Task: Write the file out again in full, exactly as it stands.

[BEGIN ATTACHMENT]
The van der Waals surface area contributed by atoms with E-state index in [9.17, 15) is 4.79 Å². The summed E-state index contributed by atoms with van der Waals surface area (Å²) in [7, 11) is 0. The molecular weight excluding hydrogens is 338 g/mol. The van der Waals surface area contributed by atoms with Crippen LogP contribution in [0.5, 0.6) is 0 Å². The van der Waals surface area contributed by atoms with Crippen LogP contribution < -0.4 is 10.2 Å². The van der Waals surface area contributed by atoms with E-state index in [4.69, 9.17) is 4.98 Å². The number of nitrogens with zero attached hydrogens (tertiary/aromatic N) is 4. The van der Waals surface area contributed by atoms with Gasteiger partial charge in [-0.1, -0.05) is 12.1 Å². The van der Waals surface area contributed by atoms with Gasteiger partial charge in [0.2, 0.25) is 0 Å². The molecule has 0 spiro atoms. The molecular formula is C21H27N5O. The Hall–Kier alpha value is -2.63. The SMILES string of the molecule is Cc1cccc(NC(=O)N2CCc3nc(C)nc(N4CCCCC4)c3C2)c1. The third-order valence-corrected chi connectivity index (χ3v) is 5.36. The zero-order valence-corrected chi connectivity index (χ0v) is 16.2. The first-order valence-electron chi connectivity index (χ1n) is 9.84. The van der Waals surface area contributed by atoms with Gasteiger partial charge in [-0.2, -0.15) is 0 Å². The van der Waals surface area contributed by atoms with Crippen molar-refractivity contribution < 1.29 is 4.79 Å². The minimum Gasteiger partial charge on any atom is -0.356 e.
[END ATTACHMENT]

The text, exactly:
The van der Waals surface area contributed by atoms with E-state index in [9.17, 15) is 4.79 Å². The summed E-state index contributed by atoms with van der Waals surface area (Å²) in [7, 11) is 0. The molecular weight excluding hydrogens is 338 g/mol. The van der Waals surface area contributed by atoms with Crippen LogP contribution in [0.5, 0.6) is 0 Å². The van der Waals surface area contributed by atoms with Crippen LogP contribution < -0.4 is 10.2 Å². The van der Waals surface area contributed by atoms with E-state index in [4.69, 9.17) is 4.98 Å². The number of nitrogens with zero attached hydrogens (tertiary/aromatic N) is 4. The van der Waals surface area contributed by atoms with Gasteiger partial charge in [-0.1, -0.05) is 12.1 Å². The van der Waals surface area contributed by atoms with Gasteiger partial charge in [0.2, 0.25) is 0 Å². The molecule has 0 spiro atoms. The molecular formula is C21H27N5O. The Hall–Kier alpha value is -2.63. The SMILES string of the molecule is Cc1cccc(NC(=O)N2CCc3nc(C)nc(N4CCCCC4)c3C2)c1. The third-order valence-corrected chi connectivity index (χ3v) is 5.36. The zero-order valence-corrected chi connectivity index (χ0v) is 16.2. The first-order valence-electron chi connectivity index (χ1n) is 9.84. The van der Waals surface area contributed by atoms with Gasteiger partial charge in [-0.2, -0.15) is 0 Å². The van der Waals surface area contributed by atoms with Crippen molar-refractivity contribution < 1.29 is 4.79 Å². The minimum Gasteiger partial charge on any atom is -0.356 e.